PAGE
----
By March 25, 2019 Read More →

Transitioning from basic science to clinical care, second-year WVU medical students earn white coats

WVU Today

Second-year WVU medical students earned their white coats on Saturday. Dr. Clay Marsh congratulates one of the students.
(WVU Today photo)

MORGANTOWN, W.Va. — As they marked a symbolic day in their medical journey, 109 students in West Virginia UniversitySchool of Medicine’s Class of 2021 received their white coats Saturday (March 23), marking their transition from basic science to clinical care.

“There are many aspects of being a physician – few of which have to do with your wardrobe, but many of which encompass what this white coat represents – care, compassion and responsibility for yourself as a clinician and for your patients as their advocates,” Dr. Clay Marsh, vice president and executive dean of  WVU Health Sciences, said.

For the School’s annual John W. Traubert White Coat Ceremony, each coat is sponsored by an alumnus of the school, and a note of encouragement from the sponsor is placed in a pocket of the coat for the student.

“Being a student in our medical program means that you’re connected not only to your cohort but to a Mountaineer family of alumni who can offer both support and advice during your education and beyond,” Dr. Norman Ferarri, vice dean for education and academic affairs and chair of the WVUDepartment of Medical Education. “The words of wisdom are special not only to the students who read them but their mentors who once were in their very shoes.”

At WVU, the first White Coat Ceremony was held Jan. 26, 1996. Its tradition differs from the conventional concept in that it honors second-year students and marks the transition from basic sciences to clinical sciences, from reading about illness and disease to diagnosing it, and from learning about treatments to prescribing them. The ceremony stresses the importance of the doctor-patient relationship and the relevance of the white coat as a cloak of compassion.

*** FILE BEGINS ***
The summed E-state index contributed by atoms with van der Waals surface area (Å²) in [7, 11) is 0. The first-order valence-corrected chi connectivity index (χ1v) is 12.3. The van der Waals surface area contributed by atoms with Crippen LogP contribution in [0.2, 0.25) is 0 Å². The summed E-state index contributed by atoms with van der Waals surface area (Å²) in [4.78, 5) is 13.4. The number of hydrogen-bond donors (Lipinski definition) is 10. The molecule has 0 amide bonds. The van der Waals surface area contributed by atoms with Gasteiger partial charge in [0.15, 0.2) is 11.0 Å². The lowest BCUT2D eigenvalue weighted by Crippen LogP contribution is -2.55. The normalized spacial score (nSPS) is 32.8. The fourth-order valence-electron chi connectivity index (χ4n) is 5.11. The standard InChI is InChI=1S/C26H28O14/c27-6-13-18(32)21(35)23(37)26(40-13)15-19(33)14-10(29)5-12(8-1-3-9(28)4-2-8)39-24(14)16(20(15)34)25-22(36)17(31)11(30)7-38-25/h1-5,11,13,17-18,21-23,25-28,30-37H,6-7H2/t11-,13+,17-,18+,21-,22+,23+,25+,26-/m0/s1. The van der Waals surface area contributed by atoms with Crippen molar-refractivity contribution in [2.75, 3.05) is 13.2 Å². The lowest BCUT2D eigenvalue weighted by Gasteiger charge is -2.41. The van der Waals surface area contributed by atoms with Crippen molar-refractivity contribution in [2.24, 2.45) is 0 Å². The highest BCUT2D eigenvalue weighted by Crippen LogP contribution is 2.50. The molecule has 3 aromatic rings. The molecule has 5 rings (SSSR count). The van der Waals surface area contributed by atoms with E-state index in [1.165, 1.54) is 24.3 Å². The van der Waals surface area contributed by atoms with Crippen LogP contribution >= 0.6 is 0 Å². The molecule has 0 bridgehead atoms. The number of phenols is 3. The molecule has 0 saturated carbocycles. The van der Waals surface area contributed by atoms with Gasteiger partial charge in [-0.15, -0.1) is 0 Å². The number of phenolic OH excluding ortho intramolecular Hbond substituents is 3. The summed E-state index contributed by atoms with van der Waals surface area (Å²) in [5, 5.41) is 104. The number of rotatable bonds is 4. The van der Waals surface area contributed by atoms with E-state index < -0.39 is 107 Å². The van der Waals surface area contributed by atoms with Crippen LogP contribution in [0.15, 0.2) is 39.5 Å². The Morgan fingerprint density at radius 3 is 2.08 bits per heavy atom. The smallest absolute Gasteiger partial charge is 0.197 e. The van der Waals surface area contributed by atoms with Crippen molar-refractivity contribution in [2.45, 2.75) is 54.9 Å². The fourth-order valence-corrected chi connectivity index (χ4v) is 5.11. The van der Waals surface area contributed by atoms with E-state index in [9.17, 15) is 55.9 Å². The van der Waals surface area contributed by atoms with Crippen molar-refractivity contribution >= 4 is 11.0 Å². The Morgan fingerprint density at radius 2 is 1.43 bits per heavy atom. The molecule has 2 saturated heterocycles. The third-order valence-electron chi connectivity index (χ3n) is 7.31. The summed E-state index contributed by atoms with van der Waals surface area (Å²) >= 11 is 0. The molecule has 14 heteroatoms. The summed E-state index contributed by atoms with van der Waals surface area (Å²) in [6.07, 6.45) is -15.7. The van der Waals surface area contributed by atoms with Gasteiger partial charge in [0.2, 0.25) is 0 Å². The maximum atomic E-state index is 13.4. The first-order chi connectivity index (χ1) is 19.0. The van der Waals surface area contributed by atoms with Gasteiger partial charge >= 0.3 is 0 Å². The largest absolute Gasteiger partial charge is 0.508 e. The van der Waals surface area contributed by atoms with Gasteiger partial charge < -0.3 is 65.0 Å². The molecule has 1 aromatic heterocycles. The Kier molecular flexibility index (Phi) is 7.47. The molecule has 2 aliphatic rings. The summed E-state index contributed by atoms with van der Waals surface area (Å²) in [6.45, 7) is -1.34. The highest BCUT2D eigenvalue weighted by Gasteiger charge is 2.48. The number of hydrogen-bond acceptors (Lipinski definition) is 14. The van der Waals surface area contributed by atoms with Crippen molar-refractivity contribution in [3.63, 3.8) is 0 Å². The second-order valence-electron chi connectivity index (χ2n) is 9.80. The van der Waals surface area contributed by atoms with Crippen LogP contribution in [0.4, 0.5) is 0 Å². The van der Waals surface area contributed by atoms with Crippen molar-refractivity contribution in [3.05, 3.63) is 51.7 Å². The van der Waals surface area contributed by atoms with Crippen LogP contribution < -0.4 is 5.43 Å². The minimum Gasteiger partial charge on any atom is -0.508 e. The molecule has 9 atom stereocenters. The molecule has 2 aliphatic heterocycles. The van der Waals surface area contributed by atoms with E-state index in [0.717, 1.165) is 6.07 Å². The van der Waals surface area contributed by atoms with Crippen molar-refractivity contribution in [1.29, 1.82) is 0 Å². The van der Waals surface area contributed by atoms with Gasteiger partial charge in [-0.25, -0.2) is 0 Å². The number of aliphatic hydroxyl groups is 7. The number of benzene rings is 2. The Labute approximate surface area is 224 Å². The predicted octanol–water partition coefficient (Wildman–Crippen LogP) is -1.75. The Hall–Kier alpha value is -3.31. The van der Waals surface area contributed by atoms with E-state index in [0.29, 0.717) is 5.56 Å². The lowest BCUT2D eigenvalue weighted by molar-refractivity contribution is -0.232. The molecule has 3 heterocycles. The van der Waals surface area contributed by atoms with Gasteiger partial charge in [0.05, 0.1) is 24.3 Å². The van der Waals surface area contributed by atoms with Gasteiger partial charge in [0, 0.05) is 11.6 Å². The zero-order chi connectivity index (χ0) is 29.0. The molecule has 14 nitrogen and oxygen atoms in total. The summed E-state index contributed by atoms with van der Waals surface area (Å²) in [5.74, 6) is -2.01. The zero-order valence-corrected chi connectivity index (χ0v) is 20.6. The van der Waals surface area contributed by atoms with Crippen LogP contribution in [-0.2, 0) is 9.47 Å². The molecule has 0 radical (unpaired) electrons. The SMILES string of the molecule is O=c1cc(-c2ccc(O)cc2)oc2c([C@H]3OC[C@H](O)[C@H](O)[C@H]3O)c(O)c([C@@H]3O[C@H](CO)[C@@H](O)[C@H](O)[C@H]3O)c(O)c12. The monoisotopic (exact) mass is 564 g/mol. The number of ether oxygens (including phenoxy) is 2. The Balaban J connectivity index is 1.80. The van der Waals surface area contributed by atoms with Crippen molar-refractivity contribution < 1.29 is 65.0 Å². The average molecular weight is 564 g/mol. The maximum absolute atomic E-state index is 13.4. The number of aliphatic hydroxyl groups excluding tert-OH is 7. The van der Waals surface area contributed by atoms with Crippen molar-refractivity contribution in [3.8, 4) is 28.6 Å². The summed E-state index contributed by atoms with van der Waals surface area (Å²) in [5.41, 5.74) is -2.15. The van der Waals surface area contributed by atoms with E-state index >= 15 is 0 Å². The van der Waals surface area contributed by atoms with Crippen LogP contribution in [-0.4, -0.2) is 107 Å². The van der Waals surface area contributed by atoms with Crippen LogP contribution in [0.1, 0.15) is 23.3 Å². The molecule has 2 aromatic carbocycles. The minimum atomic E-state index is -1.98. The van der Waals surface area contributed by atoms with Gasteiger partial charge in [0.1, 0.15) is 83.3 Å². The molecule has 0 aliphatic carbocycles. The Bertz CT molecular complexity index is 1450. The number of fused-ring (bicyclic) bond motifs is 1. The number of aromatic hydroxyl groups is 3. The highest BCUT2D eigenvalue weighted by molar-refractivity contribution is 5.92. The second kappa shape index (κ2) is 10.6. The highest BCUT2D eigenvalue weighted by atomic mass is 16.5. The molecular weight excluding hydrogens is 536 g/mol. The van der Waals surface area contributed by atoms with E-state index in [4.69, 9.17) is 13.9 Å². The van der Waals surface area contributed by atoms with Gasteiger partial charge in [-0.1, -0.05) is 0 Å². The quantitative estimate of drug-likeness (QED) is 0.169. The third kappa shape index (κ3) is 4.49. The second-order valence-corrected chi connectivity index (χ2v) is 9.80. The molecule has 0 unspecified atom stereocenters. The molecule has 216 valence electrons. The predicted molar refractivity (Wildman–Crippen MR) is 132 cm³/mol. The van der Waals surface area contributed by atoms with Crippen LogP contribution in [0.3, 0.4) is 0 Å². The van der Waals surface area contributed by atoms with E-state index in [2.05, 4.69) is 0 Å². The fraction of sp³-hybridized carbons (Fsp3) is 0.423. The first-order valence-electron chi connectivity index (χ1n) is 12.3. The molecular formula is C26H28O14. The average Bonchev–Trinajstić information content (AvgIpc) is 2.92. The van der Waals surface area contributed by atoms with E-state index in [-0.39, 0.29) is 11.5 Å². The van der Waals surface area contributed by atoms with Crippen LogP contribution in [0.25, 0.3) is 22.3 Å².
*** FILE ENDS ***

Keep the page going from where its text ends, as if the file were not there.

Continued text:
Five students in the class are legacy students.

  • · Alexandar Battin, son of Dr. John Battin, residency Class of 1999
  • · Morgan Bush, daughter of Dr.Stephen Bush,  Class of 1982
  • · Timothy Ferrebee, son of Dr. Michael Ferrebee, Class of 1998
  • · Reena Razdan, daughter of Dr. Dolly Razdan, Class of 1988
  • · Samuel Umstot, son of Dr. Richard Umstot, Class of 1986

The Arnold P. Gold Foundation designed the White Coat Ceremony in 1993 to welcome entering medical students and help them to establish a psychological contract for the practice of medicine. The event emphasizes the importance of compassionate care for the patient as well as scientific proficiency. It has since been established at medical schools across the country.

WVU’s ceremony was named for Dr. John W. Traubert, former associate dean for student and curricular affairs at the WVU School of Medicine, who practiced family medicine in Wellsburg before joining the WVU faculty as founding chair of the Department of Family Practice, now theDepartment of Family Medicine.

Editors: Profile stories of three students are available online

  • Jane Tuttle, a Paden City native with undergraduate degrees in professional writing and biology, will attend classes on the WVU Charleston Campus next year.
  • • Bridgeport native  Brooke Cottrill hopes to specialize in child and adolescent psychiatry.
  • Sundas Lateef of Morgantown was inspired to become a physician by watching her mother interact with patients and community members.
  • Ashlee Seldomridge, an alumnus of the School of Medicine’s Exercise Physiology program, completed a fellowship at the National Cancer Institute before joining the M.D. program.

CONTACT: Cassie Thomas, WVU School of Medicine
304.293.3412; cassie.thomas@hsc.wvu.edu

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